Saudi Arabia imprisoned a woman for 30 years for criticizing the Neom megacity project on Twitter, according to an activist group.
ALQST, a UK-based human rights group, said a Saudi court sentenced Fatima al-Shawarbi to 30 years during a recent appeal hearing.
She is in her 20s and from Al-Ahsa province, the group said.
The Saudi justice system is cloaked in secrecy, often leaving activist groups as the only sources of information about cases.
ALQST said that it relies on its contacts for information, and needed to keep their identities secret for fear of reprisals. Officials at the Saudi embassy in London did not respond to Insider’s request for information
ALQST said al-Shawarbi was convicted over anonymous tweets in which she criticized Saudi Arabia’s treatment of people forcibly removed from their homes to make way for the construction of the planned city.
It said she was arrested in 2020. Per the group, she also criticized Saudi Arabia’s treatment of women, and called for a constitutional monarchy rather than the system of absolute rule that now exists.
Human Rights Watch in a 2020 report said that imprisoned female dissidents are often refused contact with family members and those in the outside world.
Lina Alhathloul, a researcher at ALQST, told Insider that al-Shawarbi had recently joined a hunger strike with several other women prisoners.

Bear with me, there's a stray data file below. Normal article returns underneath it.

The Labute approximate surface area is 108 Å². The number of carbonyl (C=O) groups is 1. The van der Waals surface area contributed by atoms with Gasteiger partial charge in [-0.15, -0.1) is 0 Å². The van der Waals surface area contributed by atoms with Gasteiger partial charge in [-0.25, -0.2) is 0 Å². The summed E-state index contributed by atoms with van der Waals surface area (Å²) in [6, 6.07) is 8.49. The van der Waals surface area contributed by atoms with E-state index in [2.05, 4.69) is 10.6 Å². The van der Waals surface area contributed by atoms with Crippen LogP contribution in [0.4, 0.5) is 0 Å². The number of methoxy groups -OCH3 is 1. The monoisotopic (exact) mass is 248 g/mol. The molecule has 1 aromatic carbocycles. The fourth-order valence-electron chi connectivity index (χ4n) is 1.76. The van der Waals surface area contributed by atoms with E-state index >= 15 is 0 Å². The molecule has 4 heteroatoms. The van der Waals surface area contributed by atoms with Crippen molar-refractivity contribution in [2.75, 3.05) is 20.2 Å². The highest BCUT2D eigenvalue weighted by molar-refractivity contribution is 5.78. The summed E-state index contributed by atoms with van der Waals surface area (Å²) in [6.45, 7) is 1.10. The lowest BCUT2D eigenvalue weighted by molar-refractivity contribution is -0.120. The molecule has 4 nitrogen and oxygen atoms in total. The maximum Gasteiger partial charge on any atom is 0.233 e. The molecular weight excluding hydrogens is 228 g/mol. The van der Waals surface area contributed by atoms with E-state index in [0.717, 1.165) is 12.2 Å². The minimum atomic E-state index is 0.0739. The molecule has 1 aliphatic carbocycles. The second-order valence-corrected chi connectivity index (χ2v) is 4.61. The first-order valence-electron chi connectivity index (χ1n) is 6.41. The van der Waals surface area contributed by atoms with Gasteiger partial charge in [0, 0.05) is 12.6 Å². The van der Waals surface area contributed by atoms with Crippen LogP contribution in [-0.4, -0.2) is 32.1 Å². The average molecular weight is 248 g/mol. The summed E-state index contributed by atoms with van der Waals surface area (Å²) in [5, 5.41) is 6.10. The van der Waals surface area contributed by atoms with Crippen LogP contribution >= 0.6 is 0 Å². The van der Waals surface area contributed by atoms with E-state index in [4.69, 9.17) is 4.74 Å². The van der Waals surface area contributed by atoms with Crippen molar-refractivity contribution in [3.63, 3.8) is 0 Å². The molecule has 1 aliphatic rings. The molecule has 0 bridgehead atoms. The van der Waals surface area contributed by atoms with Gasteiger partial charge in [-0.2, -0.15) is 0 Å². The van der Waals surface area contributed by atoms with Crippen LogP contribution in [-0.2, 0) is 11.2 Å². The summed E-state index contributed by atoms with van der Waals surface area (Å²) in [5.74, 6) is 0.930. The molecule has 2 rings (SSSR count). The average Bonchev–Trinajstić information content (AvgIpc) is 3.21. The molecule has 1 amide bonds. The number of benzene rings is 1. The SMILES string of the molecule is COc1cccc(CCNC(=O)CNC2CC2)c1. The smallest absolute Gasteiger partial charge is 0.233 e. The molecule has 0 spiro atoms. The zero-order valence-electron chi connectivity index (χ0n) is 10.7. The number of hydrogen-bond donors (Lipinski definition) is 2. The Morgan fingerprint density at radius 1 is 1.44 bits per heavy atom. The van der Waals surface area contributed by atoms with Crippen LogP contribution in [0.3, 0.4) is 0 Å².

They include Salma al-Shehab, a Leeds University PhD student arrested in 2020 for criticizing the Saudi government on Twitter. Al-Shawarbi’s current condition is unknown, said Alhathloul.
Alhathoul said it was not known how Saudi authorities managed to establish that al-Shawarbi wrote the critical tweets.
She said she al-Shawarbi told friends to raise the alarm and publicize her case if she fell silent on social media for a prolonged period.
Neom is the signature project of Saudi Arabia’s autocratic leader, Crown Prince Mohammed bin Salman. The crown prince plans to construct the city across a 10,200 square mile area in the Tabuk Province in northwestern Saudi Arabia.
The UN in an April report said Saudi Arabia was trampling human rights in its push to complete the project, forcibly evicting thousands of the local Huweitat tribe from their homes.
The report said that Saudi security services shot dead tribe member Abdul Rahim al-Huwaiti as he resisted eviction in 2020, and that three other members of the tribe who resisted eviction were sentenced to death.
Saudi authorities have also ruthlessly persecuted those who’ve criticised the treatment of the Huweitat, and the killing of al-Huwaiti, said Alhathloul.
Saudi Arabia has long been criticized for its human rights record, with Amnesty International saying the state uses torture, arbitrary arrests and detainment, and violation of the rights to free speech and free assembly.
Despite criticism from human rights groups, Saudi Arabia continues to attract wealthy Western companies to invest in Neom.